Here’s How Most Of Our Childhood Cartoons Are Inherently Sexist

Soumyaseema
·4-min read

It was not before 2014 that the immensely popular madcap slapstick cartoon show, Tom and Jerry, got its disclaimer. And this cautionary note was just for the Amazon Prime subscribers. That means the show still runs on television and other online platforms without any racism warnings.

Cartoons Just Cannot Do Without Ethnic And Racist Prejudices!

No offense to the classic cat-and-mouse cartoon that has entertained our households for more than 80 years now! No doubt the show had taught us many important life lessons starting from benignness, compassion, trustworthiness, perseverance, and above all, friendship.

Mammy Two Shoes is a heavy-set middle-aged African American housemaid who takes care of the house in which Tom and Jerry reside
Mammy Two Shoes is a heavy-set middle-aged African American housemaid who takes care of the house in which Tom and Jerry reside

But that cannot offset the impact of the glaring racism that was prevalent in many of the clips. The constant ethnic stereotyping of one of the main characters, Mammy Two Shoes, cannot be ignored. Mouse Cleaning and Casanova Cat are the two episodes where the main characters are unabashedly shown wearing blackface.

However, what is more problematic, is that despite several protests and complaints, these international entertainment conglomerates are still not done with these age-old tricks and stereotypes.

Starting from Apu, in the longest-running sitcom and animated show on TV, The Simpsons, to Baljeet Tjinder on Phineas and Ferb, the makers of these cartoons still continue conventionalizing the ethnic characters.

The Omnipresent Plight Of Sexism

We could all agree that our childhood memories would be incomplete without obsessing over Mickey mouse. Each of its episodes was about Mickey mouse going on some educational ventures with his friends.

What about Minnie and Daisy? For most of the time, they were nothing but side pieces to the male characters in the series. The writers restrict their roles to that of caregivers often associated with women: They are shown pet sitting, planning birthday parties, cooking, and cleaning the house.

Although there is nothing wrong with it, limiting them to a typical chore conforming to the social constructs becomes detrimental when the audience of the show are young impressionable minds.

Also Read: Breakfast Babble: What Makes An ‘Adult’ Miss Cartoon Network And Disney’s Jetix

This umpteen generalization and sexualization of women is more prevalent in the Japanese manga series like Doraemon and Shinchan. Shinchan, a 5-year old kid, following his father’s footsteps, leaves no chance to mock and objectify women. The way Nobita, the male protagonist in Doraemon, behaves around women is creepy and morally incorrect.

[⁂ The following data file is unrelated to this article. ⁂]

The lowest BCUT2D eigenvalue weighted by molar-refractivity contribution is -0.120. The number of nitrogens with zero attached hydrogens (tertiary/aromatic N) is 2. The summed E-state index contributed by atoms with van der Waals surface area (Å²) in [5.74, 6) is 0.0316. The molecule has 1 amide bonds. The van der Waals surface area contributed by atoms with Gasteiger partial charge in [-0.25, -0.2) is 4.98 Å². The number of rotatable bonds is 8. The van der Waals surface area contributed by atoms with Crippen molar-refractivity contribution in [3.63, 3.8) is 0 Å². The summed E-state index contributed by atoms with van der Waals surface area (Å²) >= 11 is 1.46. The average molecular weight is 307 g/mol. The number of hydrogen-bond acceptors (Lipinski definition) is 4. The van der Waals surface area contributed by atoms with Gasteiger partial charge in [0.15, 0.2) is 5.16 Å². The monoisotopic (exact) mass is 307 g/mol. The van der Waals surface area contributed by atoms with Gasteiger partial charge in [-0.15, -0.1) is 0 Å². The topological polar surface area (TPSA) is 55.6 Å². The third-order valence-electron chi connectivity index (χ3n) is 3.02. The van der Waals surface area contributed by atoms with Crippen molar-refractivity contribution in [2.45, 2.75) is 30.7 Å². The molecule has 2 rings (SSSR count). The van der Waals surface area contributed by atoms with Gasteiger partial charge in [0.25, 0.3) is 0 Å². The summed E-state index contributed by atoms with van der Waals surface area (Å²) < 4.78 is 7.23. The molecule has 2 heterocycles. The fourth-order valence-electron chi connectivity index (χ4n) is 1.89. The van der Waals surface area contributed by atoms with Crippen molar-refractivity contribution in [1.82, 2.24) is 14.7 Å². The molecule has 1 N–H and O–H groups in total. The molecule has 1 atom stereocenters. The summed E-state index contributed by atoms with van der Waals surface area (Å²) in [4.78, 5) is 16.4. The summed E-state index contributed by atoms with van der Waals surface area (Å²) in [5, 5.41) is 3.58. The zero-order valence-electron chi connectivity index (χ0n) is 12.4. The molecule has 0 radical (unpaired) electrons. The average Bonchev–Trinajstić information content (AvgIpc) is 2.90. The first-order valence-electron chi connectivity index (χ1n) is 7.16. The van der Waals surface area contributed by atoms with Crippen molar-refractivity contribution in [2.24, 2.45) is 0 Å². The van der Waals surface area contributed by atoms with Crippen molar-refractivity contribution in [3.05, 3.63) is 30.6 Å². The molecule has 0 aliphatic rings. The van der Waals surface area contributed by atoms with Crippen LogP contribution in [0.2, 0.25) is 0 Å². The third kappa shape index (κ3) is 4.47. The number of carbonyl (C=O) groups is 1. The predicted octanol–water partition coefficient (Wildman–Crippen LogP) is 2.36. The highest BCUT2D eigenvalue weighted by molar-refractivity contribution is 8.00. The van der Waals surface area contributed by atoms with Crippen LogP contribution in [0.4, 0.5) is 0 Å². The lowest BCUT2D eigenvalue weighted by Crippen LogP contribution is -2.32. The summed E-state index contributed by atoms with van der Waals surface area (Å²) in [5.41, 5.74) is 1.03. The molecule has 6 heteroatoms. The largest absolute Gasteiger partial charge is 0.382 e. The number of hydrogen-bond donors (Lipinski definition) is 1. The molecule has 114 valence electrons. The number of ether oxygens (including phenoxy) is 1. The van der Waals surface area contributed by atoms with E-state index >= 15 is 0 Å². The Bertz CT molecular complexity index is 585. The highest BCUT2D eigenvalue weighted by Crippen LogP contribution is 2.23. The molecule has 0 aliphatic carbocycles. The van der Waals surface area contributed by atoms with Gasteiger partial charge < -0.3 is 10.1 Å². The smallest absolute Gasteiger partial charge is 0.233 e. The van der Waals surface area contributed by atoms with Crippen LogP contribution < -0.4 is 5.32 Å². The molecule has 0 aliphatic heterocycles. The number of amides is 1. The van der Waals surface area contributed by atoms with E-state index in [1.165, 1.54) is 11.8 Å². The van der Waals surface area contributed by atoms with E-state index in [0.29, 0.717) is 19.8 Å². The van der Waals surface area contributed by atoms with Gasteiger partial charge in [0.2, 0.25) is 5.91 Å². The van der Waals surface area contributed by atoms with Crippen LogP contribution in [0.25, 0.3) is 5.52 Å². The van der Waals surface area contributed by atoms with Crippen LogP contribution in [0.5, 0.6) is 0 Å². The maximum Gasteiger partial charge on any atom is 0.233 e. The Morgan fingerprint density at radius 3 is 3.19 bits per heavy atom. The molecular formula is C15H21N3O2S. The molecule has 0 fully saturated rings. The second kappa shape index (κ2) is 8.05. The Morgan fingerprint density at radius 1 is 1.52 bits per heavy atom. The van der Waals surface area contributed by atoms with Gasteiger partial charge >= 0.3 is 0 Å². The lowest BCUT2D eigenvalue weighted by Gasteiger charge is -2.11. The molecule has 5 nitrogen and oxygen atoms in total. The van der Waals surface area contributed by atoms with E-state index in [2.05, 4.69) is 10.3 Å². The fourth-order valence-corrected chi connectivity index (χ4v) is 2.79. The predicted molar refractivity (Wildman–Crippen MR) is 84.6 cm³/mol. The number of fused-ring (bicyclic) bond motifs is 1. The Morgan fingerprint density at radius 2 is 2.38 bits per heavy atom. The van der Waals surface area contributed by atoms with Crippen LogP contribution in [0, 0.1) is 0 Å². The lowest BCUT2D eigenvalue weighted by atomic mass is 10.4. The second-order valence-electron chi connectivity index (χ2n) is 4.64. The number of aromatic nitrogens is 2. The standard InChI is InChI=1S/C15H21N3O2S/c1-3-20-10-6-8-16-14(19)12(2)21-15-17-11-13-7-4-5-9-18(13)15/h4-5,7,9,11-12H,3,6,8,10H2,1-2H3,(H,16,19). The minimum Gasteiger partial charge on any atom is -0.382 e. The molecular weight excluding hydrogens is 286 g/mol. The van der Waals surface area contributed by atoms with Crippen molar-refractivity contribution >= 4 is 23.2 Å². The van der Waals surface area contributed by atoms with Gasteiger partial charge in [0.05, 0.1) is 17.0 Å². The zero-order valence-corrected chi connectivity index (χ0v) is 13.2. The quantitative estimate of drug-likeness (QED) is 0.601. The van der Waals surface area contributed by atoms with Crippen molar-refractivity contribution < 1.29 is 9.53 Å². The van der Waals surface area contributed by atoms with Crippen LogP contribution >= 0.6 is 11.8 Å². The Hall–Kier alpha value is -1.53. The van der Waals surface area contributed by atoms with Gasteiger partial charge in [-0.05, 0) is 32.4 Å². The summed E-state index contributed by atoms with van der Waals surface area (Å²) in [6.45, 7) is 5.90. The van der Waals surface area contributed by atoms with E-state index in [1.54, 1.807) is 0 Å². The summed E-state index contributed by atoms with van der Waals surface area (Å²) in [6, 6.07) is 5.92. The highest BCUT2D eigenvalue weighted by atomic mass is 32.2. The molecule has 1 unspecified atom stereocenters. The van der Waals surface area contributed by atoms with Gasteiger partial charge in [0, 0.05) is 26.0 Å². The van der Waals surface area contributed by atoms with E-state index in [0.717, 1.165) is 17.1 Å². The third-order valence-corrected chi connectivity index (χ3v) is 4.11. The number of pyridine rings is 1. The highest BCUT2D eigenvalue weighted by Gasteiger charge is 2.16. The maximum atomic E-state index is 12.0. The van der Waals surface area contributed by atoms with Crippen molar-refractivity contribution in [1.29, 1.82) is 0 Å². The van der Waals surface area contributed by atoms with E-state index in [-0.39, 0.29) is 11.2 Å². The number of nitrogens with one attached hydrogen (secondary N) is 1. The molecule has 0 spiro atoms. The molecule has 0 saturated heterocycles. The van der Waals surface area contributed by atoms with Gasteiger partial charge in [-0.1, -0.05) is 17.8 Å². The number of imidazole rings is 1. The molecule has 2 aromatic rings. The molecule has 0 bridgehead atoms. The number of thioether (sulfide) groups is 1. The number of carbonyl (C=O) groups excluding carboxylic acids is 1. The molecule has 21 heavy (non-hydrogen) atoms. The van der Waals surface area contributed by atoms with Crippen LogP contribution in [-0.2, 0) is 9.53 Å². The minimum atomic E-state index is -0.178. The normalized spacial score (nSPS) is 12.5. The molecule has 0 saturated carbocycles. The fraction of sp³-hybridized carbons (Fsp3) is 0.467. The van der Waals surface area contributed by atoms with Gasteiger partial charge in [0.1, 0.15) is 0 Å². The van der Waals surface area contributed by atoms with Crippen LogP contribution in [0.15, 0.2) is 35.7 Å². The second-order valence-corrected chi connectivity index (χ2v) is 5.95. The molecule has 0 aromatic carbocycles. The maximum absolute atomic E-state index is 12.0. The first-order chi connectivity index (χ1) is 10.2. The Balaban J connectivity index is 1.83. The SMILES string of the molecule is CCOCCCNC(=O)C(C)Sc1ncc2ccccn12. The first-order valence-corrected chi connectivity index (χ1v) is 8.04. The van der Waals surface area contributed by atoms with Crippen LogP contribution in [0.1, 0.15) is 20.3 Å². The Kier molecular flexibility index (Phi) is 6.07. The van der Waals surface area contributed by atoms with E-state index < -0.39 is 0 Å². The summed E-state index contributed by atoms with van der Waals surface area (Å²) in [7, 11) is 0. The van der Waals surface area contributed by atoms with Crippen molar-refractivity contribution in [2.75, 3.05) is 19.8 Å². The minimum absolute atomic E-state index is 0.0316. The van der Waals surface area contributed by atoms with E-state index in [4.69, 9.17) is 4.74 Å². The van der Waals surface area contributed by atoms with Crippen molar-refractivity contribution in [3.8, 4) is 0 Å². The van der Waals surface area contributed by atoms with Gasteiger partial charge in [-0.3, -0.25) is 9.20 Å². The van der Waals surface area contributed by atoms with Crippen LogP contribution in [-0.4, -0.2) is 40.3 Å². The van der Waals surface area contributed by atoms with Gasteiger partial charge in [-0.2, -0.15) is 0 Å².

Nobita pulling Shizuka’s skirt
Nobita pulling Shizuka’s skirt

The women in these shows suffer from Madonna-whore complex. Mothers are invariably shown as housewives- strict, arrogant, irritating, and aggressive. Fathers are professionals who have almost no involvement in the household.

It won’t be an exaggeration to say that almost all the 90s kids ardently followed Johnny Bravo. But what happens when they see him teasing random women on the street? Maybe, they end up internalizing such unacceptable behaviors.

Ableism Is An Issue

The cartoons try to create a picture-perfect image of the world made up of able-bodied individuals. The makers are not very comfortable in including the roles of people with disabilities in the script. Unless the disability seems to be of some use to the backstory, the creators refrain from touching upon the subject.

Ever wondered why Quasimodo and Esmeralda didn’t end up together? And why was it Phoebus and Esmeralda? It is not purely coincidental that an able-bodied individual gets to have the love of his life at the end of the movie.
Ever wondered why Quasimodo and Esmeralda didn’t end up together? And why was it Phoebus and Esmeralda? It is not purely coincidental that an able-bodied individual gets to have the love of his life at the end of the movie.

Disability is shown as a sign of weakness. And that you have to be perfectly abled and tick all the boxes of supposed ‘good looks’ to get hold of the love of your life or to achieve whatever you want, e.g., The Hunchback of Notre Dame.

Demanding Equal Representation Is Not Tantamount To Whining

Do we even need to discuss how inegalitarian these public spaces are? Boys have outnumbered girls since times unknown, and the 21st century is no different.

It reinforces the idea of male superiority in society, especially when it is coming from kids, who are apparently responsible for the future of our humanity.

And now, it is not just about cis men and women. With LGBTQIA+ increasingly getting its due recognition and legitimization in many of the countries, the creators should work towards making television a comfortable space for all.

We have to keep in mind that children are the easiest target of any propaganda. Therefore we have to raise them in an environment where they can feel safe and secure and can ensure the same for others.

Image Credits: Google Images

Sources: India Today, The Washington Post, HuffPost

Find The Blogger: @soumyaseema

The post is tagged under: shinchan, doraemon, Tom and Jerry, The Hunchback of Notre Dame, Mickey Mouse, Minnie, Daisy, Clubhouse, racism, sexist, madonna-whore complex, ableism, representation issues, asian racism, african-american, Japanese manga series, inequality, LGBTQIA, safe world, disclaimer, are cartoons sexists, are cartoons healthy for children to watch

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